Some wouldbookpile1 call me compulsive, some might admire my extreme sense of organization and record-keeping, both of which I inherited from my mother.  Case in point: Since 1970, I have kept a record of books I have read.  It started as an index card file; I’d enter the title, author, date finished and a short synopsis of the plot and evaluation of the book.  Approximately 20 years later, I entered all the information into a computer in the form of a sortable spreadsheet but kept all the index cards.  Amazingly, when I computerized the stack of cards, I realized that there were several books I had unknowingly read twice!



Nowadays, upon completing a book, I fill out a card and at some point when I’ve got quite a few, enter them into the computer.

The first entry is Thank You, Dr. Lamaze. I was pregnant with my daughter at the time and practicing “natural childbirth.”  The last book I finished was by Elizabeth Berg, Until the Real Thing Comes Along.  There are 1348 entries (I’m not a very fast reader) and include audiobooks which I listened to during my working years of commuting 25 minutes each way for about 20 years.

forgetThere are several advantages to this spreadsheet, the main one being that at my age, I often choose a book from the library, read a few pages, and say, “hmmmm, this looks familiar.  I wonder if I read it before?”  And whaddya know?  There it is in the spreadsheet … I read it 3 years ago!  Once, I started a book and was sure I had read it but it was not in the computer.  I was so sure, however, that I looked through the index cards yet to be entered and guess what?  I had read it 3 months before!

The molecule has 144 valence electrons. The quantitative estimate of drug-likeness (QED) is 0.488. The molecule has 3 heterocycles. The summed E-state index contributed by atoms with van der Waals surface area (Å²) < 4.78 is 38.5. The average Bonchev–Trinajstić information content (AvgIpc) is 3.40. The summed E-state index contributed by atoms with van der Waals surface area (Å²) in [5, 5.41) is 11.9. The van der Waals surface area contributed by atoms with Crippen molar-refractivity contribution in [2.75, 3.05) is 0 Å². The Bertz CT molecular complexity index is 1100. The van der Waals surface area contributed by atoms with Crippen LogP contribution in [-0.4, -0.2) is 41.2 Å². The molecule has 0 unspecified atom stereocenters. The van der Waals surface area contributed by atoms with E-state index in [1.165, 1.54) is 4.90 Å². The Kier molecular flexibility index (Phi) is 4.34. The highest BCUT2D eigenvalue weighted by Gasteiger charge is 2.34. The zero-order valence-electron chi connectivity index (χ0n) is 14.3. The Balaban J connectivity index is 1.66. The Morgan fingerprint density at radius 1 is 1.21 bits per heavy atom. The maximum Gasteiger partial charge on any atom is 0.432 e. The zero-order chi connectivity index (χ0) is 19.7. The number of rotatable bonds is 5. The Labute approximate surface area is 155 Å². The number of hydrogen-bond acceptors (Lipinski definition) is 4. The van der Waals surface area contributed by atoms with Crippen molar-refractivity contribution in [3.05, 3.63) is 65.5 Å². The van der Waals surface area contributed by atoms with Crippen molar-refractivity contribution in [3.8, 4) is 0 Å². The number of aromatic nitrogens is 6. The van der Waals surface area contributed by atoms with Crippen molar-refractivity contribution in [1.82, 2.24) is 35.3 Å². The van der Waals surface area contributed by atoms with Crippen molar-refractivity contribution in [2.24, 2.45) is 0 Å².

Another advantage is when someone asks me to recommend a book, I can do so with ease.  Even tho I don’t include my evaluations in the spreadsheet, I can find the index card by simply knowing the date and provide the information.

Last night we watched the movie “The Land of Steady Habits” and I knew I had read the book.  Looked it up, discovered it was “good, not great” and the author grew up here in Westport.  That would explain why recognizable scenes of downtown Westport could be viewed in the movie.  Movie, too, was not good; we gave up after ½ hour.

I am often asked by other readers, “Who’s your favorite author” and I peruse my e-books.  I’ve read 5 by Augusten Burroughs, 6 each by Bill Bryson, Larry McMurtry, Michael Crichton and Pat Conroy, 7 each by Alice Hoffman, Fred Mustard Stewart (I wrote him a fan letter in the ‘70’s and he answered; I still have it), Anna Quindlen, Meg Wolitzer (just found out that she wrote the wonderful film starring Glenn Close called “The Wife” which I never read), 8 Elinor Lippman, 9 each by Jon Irving, Ed McBain, Calvin Trillin, Lawrence Sanders, Elizabeth Berg and Stephen King, 10 Ann Rule, 11 Dean Koontz, , and the winner is 18 by Anne Tyler!  I can quickly find the index card to go with the entry if my friend wants a synopsis or a recommendation.

I enjoy looking over my reading history, thinking of what was going on in my life at the time and seeing how my taste in books have changed with age and the times.  And … my two favorite books I’ve read twice each: The World According to Garp by Jon Irving and Jitterbug Perfume by Tom Robbins.  Time to read each again!


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